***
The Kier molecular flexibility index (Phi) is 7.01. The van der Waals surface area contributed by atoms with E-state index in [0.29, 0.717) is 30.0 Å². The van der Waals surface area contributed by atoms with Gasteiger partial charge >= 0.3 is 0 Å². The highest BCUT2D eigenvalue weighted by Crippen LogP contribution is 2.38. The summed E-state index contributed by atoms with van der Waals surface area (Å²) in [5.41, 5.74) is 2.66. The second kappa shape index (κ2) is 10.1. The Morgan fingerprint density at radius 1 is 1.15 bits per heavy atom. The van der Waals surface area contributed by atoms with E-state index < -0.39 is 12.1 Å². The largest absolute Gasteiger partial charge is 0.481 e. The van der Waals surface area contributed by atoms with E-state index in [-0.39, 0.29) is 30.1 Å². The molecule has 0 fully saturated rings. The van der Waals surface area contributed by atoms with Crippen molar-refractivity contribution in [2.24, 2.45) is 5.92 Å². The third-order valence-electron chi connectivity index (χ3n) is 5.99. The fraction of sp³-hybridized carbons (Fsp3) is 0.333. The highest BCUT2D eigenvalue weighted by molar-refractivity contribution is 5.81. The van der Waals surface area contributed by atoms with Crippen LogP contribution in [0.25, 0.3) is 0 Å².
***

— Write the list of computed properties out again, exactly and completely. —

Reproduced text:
The Kier molecular flexibility index (Phi) is 7.01. The van der Waals surface area contributed by atoms with E-state index in [0.29, 0.717) is 30.0 Å². The van der Waals surface area contributed by atoms with Gasteiger partial charge >= 0.3 is 0 Å². The highest BCUT2D eigenvalue weighted by Crippen LogP contribution is 2.38. The summed E-state index contributed by atoms with van der Waals surface area (Å²) in [5.41, 5.74) is 2.66. The second kappa shape index (κ2) is 10.1. The Morgan fingerprint density at radius 1 is 1.15 bits per heavy atom. The van der Waals surface area contributed by atoms with E-state index < -0.39 is 12.1 Å². The largest absolute Gasteiger partial charge is 0.481 e. The van der Waals surface area contributed by atoms with E-state index in [-0.39, 0.29) is 30.1 Å². The molecule has 0 fully saturated rings. The van der Waals surface area contributed by atoms with Crippen molar-refractivity contribution in [2.24, 2.45) is 5.92 Å². The third-order valence-electron chi connectivity index (χ3n) is 5.99. The fraction of sp³-hybridized carbons (Fsp3) is 0.333. The highest BCUT2D eigenvalue weighted by molar-refractivity contribution is 5.81. The van der Waals surface area contributed by atoms with Crippen LogP contribution in [0.25, 0.3) is 0 Å².